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Court dismisses suit against Association International School

Local News

1 years ago
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The Human Rights Division of the High Court in Accra has dismissed an application filed by two former students of Association International School (AIS) over the school’s decision to withhold their transcripts until they settle their outstanding fees.

In a judgment, the court presided over by Justice Barbara Tetteh-Charway, held that the school did not violate the students’ right to education when it withheld their transcripts over the arrears.

The court held that while the 1992 Constitution allowed individuals to enjoy their right to education, private schools such as AIS running the International Baccalaureate (IB) programmes and offering several opportunities to its students needed the relatively higher fees to remain in business.

“Therefore, parents who choose to access such high-end educational facilities for their children with the aim of facilitating their smooth transition into tertiary institutions abroad to continue their education, must be prepared to pay the requisite fees for the services rendered.

“This is because, it is the relatively high fees paid by students in such schools that enable the school to pay its teachers and provide the kind of atmosphere and experience that students in some public schools can hardly imagine,” Justice Tetteh-Charway said.

In the suit filed through their mother, Nana Akua Hayford Avle, in January this year to endorse their right to education, the students — Sewenam Avle and Selikem Avle — alleged that after paying GH¢100,000 out of GH¢141,560 as school fees, when they were ready to pay the rest, the school informed them that the balance of GH¢41,560, equivalent to $8,593 at the time of first payment, had shot up to GH¢111,709 due to depreciation of the Ghana cedi at the time of paying the second instalment.

When they disagreed with the school on the outstanding amount, they alleged that the AIS directed them to stay at home due to their inability to pay the remaining fees, as communicated by the school.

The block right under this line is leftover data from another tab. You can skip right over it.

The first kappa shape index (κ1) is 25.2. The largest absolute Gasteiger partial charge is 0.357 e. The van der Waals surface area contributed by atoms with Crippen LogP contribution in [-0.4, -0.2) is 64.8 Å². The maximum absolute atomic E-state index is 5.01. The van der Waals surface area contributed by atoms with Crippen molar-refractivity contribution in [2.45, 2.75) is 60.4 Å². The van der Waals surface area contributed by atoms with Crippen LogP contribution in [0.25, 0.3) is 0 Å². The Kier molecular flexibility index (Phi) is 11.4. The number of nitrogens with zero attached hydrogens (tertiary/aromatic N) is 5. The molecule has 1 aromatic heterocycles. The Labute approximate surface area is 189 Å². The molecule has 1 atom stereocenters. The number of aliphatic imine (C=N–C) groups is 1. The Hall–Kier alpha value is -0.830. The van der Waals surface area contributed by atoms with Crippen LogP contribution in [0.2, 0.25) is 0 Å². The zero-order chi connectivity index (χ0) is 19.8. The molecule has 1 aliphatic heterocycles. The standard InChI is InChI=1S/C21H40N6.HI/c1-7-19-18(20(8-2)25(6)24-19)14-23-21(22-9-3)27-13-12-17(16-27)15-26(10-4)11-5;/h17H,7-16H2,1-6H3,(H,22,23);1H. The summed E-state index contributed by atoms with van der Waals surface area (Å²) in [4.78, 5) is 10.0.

As a result of the disagreement, the students’ mother sought a different school for them and needed their transcripts as part of the admission requirements.

Upon request for the transcripts, the students averred in their arguments to support the suit that AIS refused the request to release their transcripts covering the academic years that they paid their school fees in full.

As part of their reliefs, the two students wanted the court to declare as a violation of their fundamental human rights the school’s refusal to release their transcripts.

Aside from that, they also wanted the court to order AIS to release their transcripts and results and a “declaration that there is no lawful basis for AIS to interfere with the applicants’ right to education based on fees owed the school”.


In its defence, counsel for AIS, Samuel Narh, contended that as a private liability company, it had no constitutional mandate and obligation to provide the students with an avenue to realise their rights of education unless the applicants could meet the terms and conditions agreed upon by both parties regarding the payment of fees.

The school added that as part of its policy, “once a student leaves the school with outstanding school fees, the student and his or her parents’ access to the platform is blocked until payment of the school fees in full”.

It said until the students paid all their outstanding financial obligations to the school, particularly when they had terminated their contract of enrolment on their own accord, it could not be compelled to release their transcripts to them.

In her judgment, Justice Tetteh-Charway, noted that the mere fact that the two students had at some point fully paid their fees did not entitle them to refuse to pay the arrears.

It added that the Association International School exercised a right to lien, when it decided to withhold the transcript until the outstanding arrears were settled, given that the students had already benefited from the services of the school.

The right to lien is a right to keep possession of property belonging to another person until a debt owed by the person is discharged.

“This court finds that AIS has a right to exercise a lien over the students’ transcript until the arrears of the tuition is paid,” Justice Tetteh-Charway ruled.

She added that the directive to the two students to stay home because they owed fees was not applied discriminatorily to the two students alone but all students who had not paid their fees, hence there was no basis for the students to allege that their right to education had been violated.

“In the court's perspective, this is a purely contractual issue between the students' mother and AIS which has been couched as a human rights violation to stoke the embers of judicial sympathy,” Justice Tetteh-Charway said of the case which was determined within five months.


Reacting to the judgement, Head of AlS, Audrey Doryumu, said the school had been vindicated, adding: "This is not just a victory for AlS but all international schools in the country."

She urged parents to abide by their contracts with international schools and desist from tarnishing the school's image under the guise of court processes and human rights violations.

Mrs Doryumu indicated that the school would go after the plaintiff to ensure that the fees owed the school was paid in full.

source: Graphiconline.com